A Sorta Wildflower Race Report That’s Really a Life Report

After Wildflower I was going to write something about my race and how I had a therapy session for myself out on the run course, but then it was hard to explain and long and I never quite got to it and I started it and then I didn’t finish and now it’s ages ago and who even cared in the first place anyway. So. This is sort of that story, but sorta something else. And it’s self-involved and diary-ish. But you know, whatever, if you don’t like it there are other parts of the internet I’m sure you’ll enjoy instead.

Continue reading “A Sorta Wildflower Race Report That’s Really a Life Report”

What If I Forget How to Win?

Here is a list of some things that have happened since the end of the last triathlon season:

  • I had that EP Study and procedure done to figure out what’s wrong with my heart
  • I then had a bad reaction to it and started having atrial flutter episodes, like, all the time, which (in case you were wondering) suck
  • I spent December depressed and contemplating if I was going to have to quit everything
  • Once I started training again, I got insanely bad food poisoning and threw up for 12 hours
  • Also, I passed out from the throwing up and gave myself a concussion
  • I got it together and then a couple days before the 50K Snoop Lion scratched me and I needed two stitches
  • The heavy antibiotics they put me on also messed up all my bacteria and I went on some more meds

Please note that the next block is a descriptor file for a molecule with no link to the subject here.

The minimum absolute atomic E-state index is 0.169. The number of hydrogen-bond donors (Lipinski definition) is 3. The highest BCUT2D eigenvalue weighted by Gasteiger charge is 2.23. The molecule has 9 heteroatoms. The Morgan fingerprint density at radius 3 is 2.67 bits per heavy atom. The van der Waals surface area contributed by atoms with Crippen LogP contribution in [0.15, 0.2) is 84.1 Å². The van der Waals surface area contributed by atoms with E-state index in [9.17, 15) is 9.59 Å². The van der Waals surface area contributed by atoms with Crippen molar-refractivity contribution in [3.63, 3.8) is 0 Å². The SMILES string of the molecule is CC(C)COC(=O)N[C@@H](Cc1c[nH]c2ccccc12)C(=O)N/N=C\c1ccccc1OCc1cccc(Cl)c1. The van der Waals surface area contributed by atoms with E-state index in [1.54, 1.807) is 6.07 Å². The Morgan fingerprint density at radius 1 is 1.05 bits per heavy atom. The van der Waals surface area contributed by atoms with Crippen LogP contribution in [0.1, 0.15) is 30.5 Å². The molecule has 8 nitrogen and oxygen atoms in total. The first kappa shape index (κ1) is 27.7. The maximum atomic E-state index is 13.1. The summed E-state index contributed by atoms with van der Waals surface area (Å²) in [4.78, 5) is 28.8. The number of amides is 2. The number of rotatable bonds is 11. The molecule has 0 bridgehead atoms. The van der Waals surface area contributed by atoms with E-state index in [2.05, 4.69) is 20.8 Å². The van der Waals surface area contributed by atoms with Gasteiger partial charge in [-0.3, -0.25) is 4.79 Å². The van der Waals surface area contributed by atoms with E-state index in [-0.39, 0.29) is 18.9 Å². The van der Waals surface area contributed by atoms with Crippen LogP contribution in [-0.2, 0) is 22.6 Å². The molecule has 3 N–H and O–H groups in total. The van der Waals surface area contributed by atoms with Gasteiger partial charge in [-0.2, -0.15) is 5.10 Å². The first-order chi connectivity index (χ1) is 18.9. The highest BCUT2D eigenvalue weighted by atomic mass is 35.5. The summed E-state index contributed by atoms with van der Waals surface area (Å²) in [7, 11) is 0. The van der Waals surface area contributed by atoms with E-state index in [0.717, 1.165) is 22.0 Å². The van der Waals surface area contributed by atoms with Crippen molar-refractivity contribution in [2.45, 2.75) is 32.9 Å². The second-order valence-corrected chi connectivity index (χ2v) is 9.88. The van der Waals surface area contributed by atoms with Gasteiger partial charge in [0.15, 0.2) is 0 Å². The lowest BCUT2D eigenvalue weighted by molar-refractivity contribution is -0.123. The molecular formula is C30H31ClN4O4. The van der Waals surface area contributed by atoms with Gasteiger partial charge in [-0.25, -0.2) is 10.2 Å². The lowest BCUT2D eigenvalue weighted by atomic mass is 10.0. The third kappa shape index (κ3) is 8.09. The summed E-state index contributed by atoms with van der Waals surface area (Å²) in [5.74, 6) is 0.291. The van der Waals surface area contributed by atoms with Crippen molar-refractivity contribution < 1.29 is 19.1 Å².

• Oh, and now it turns out I’ve had a cracked tooth since the beginning of January, ever since I got a filling done that went badly

And somewhere in there Tupac got sick twice and had to go to the emergency vet, and the car broke down on my way to work. And, honestly, it all starts to feel like a lot, you know?

At the end of last year, I said I wanted to have more fun and do some more random stuff this winter. And even with everything, I kind of have. I bought one of those class packs for the Crossfit “box” here (and everyone needs to stop violently hating on Crossfit — like, whatever, don’t be stupid about it and it’s perfectly fun in the off-season and can even be useful). I finished the 50K. I raced a half-marathon without really being in any way prepared for it. And then this past weekend I did a cross-country ski race because Steve was doing the longer more competitive race and he convinced me to do the one-lap 15K.

It was not amazing. Turns out I don’t really know how to skate ski that well, since I’ve only ever taken one lesson. I can sort of muscle my way through, but I don’t actually know what I’m doing. And after a bit over an hour I lost even the minor ski ability that I have. I started falling and then I was essentially hiking. With skis on.

The thing is though, with everything that’s gone wrong and with all these random “races,” it’s really easy to sort of give yourself an out. You can still be trying really really hard, but honestly what’s the point in going that extra bit to completely kill yourself for the difference between last and second-to-last in something you don’t even care about. And now I’ve entertained so many random whims I’m starting to worry I’ve dulled any killer edge I once had.

What if I forget how to win?

I know this sounds like one of those pseudo-intellectual wisdom nuggets people are always dropping on Twitter, but it’s a real thing. You have to remember how to tap the well, dig deep, whatever your phrase of choice is. And, for me, remembering not to give up can be hard.